Therapy dogs make appearance at EMU wellness fair

Therapy dogs from Eastern Michigan University’s monthly Wellness Woof program made an appearance at the wellness fair, promoting healthy living and mental health awareness amongst several other organizations. 

Several dogs as well as their owners, associated with Therapaws of Michigan, attended the event on the fourth floor of EMU's REC/IM from 4p.m. to 6p.m. Anyone was welcome to attend to pet, sit with, and play with the dogs, all of which were certified therapy animals. 

One such dog, Lavender, was 11 years old and owned by Jeff Findley. The duo has been working as a therapy partnership for near five years, hopping to different organizations depending on the area. 

“We try to hit some of the late night ones [visits] in the winter,” said Findley. “Lavender and I usually do what’s called ‘special events’ – things like this that are one time or two times.” 

“We’re geared more towards college aged kids and kids in general,” he continued. “Lavender responds better to them.” 

Not every dog is cut out to be a therapy dog. In order to provide such services, the dog must pass a Canine Good Citizen test to ensure its behavior is appropriate for visits. Therapaws uses a unique test associated with the Alliance of Therapy Dogs (ATD), whose members can relocate to any Therapaws location should they need to move if they’ve passed the test. 

“[My favorite thing] is just making people happy,” he said. “You didn’t see it too much today, but is we were at a place where people walk up and just gasp and just look so happy just to see a dog – its amazing what having a dog can do for someone.” 

Couple Pam and Richard Hoose brought their two dogs to the event: Josephine and Ruby respectively. 

“I used to bring her [Josephine] to my 2nd grade class when I was still teaching,” said Mrs. Hoose. “After I retired, I decided to keep bringing her on visits by making her a therapy dog.”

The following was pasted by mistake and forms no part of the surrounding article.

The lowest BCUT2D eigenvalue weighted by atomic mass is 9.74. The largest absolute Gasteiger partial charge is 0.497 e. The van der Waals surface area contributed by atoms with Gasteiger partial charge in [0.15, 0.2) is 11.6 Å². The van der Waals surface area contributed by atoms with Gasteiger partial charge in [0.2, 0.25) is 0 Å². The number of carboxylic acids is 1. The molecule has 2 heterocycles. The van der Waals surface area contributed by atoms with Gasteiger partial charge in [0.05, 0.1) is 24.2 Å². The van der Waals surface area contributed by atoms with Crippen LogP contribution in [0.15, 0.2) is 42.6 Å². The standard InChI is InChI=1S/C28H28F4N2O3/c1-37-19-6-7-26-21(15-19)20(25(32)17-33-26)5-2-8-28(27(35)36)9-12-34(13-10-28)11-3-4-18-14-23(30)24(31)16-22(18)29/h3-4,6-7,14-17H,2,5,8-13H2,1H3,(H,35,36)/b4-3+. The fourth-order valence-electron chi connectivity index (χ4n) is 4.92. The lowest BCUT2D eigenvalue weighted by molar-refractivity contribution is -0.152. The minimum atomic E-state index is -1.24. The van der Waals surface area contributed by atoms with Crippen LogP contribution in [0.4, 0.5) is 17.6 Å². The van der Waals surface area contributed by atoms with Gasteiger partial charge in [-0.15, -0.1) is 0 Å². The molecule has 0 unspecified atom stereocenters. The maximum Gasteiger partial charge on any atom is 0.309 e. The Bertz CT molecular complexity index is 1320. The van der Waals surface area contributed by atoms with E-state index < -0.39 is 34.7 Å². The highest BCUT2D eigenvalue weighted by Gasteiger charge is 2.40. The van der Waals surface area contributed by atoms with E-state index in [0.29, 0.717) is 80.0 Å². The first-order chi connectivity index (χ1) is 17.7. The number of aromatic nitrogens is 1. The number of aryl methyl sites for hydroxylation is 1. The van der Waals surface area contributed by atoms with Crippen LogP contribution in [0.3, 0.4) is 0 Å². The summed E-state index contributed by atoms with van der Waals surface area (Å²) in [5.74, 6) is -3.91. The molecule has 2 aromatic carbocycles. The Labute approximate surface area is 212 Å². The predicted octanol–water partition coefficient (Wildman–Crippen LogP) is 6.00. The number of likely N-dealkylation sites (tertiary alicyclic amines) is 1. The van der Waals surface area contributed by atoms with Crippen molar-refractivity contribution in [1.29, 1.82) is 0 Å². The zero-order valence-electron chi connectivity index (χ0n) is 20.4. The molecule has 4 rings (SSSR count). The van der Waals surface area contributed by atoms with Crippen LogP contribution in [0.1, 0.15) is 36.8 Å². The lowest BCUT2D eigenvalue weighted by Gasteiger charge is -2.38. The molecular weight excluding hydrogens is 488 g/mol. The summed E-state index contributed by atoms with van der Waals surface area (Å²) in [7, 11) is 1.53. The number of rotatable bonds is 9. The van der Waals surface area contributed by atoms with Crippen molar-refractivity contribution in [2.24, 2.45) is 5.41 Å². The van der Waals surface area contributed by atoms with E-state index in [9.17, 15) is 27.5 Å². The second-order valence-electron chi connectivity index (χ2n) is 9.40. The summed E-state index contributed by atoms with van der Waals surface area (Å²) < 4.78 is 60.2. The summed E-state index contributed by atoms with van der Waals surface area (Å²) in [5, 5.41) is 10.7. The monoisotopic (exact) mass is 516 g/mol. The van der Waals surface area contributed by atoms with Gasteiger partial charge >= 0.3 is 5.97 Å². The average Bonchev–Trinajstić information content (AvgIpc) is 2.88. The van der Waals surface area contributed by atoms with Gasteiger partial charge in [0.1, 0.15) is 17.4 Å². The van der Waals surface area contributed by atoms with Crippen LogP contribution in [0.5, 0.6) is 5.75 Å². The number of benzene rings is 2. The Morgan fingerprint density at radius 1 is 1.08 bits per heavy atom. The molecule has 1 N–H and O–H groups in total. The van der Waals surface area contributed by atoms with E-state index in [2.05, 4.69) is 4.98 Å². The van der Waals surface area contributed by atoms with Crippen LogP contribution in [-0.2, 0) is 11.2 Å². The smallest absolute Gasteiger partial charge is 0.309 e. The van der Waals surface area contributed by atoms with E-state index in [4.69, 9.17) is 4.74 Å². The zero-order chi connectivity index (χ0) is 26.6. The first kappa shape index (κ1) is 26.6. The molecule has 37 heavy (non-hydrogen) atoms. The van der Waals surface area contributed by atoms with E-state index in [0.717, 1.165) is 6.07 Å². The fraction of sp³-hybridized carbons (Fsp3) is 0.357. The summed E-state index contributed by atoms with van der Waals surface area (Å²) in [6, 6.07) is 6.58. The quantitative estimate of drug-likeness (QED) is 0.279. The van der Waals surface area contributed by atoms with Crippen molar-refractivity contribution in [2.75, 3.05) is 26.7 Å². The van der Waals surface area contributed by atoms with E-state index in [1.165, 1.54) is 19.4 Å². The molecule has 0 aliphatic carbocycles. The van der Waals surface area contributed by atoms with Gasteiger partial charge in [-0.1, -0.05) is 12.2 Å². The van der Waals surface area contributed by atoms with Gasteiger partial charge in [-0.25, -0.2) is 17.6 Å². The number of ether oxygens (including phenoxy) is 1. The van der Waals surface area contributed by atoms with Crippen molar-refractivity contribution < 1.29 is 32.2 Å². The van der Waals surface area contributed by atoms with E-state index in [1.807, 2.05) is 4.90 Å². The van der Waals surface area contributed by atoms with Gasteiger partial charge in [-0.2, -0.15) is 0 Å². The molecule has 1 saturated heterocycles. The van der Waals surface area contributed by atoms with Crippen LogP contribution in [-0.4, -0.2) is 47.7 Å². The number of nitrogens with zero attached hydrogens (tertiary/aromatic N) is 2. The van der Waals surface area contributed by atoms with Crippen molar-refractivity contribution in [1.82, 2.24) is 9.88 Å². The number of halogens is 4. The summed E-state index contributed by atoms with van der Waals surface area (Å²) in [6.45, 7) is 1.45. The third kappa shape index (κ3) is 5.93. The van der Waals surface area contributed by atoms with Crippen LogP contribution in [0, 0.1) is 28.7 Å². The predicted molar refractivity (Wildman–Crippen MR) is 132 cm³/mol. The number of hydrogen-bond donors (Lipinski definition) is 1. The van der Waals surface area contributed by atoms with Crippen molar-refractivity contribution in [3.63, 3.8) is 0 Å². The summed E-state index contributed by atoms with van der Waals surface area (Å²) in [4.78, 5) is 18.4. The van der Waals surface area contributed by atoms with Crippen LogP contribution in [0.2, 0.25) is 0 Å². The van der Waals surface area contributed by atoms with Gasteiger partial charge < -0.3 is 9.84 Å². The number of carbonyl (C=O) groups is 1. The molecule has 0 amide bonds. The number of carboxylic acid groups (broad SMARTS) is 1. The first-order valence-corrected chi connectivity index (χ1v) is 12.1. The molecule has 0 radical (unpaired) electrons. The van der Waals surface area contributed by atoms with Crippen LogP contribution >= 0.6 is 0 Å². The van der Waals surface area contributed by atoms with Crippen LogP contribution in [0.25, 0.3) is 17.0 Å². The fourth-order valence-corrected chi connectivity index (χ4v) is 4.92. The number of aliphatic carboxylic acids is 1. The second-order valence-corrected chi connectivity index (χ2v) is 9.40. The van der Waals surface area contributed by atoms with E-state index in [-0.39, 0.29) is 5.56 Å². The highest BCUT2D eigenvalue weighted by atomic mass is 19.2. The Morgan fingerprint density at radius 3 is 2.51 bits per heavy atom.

Other dogs included Shelley, Kipper and Fennigan, all of which were available for students to pet and play with. One student, sophomore Hannah Stefenek, has been to nearly every Wellness Woof event on campus simply for her love of dogs. 

“It’s a good stress reliever from school.” She said, “it’s a nice, fun thing to do, and I’ve gone to the other Wellness Woofs last year too.” 

On the other hand, freshman Alyssa Misiak came in part because she misses her own dogs she has at home.

“I live two and a half hours away,” she said. “I don’t go home frequently, so Wellness Woof is important to me because I can get my dog fix.” 

Misiak also attended for the various other organizations whom made an appearance at the event. 

Along with the dogs were several student and community organizations supporting wellness in several different forms Such organizations spanned between student run groups for health and fitness (Pre-Dental Student Association, REC/IM, Eagle Nutrition Services) to mental illness and sexual assault awareness (EMU Students for Recovery, Safe House Center, Active Minds.) The Office of the Ombuds, the Persian Student Association, Heartfulness Institute, Young Americans for Liberty and EMU’s Diversity and Community Involvement group also made appearances. 

Breeanna Cannon, a graduate assistant for the Office of Wellness and Community Responsibility, noted the multiple different facets of wellness other then just fitness. 

“At Eastern we focus on environmental, financial, emotional, occupational, social, physical, intellectual and spiritual wellness,” she said. “There’s more to each of them then just the surface level thoughts; if we were just to focus on nutrition, there’s just so much more to your well-being then just that one aspect.” 

Future Wellness Woof activities will be held on the fifth floor of the REC/IM. The next day they’ll be on campus is February 13, 4p.m. to 6p.m. 

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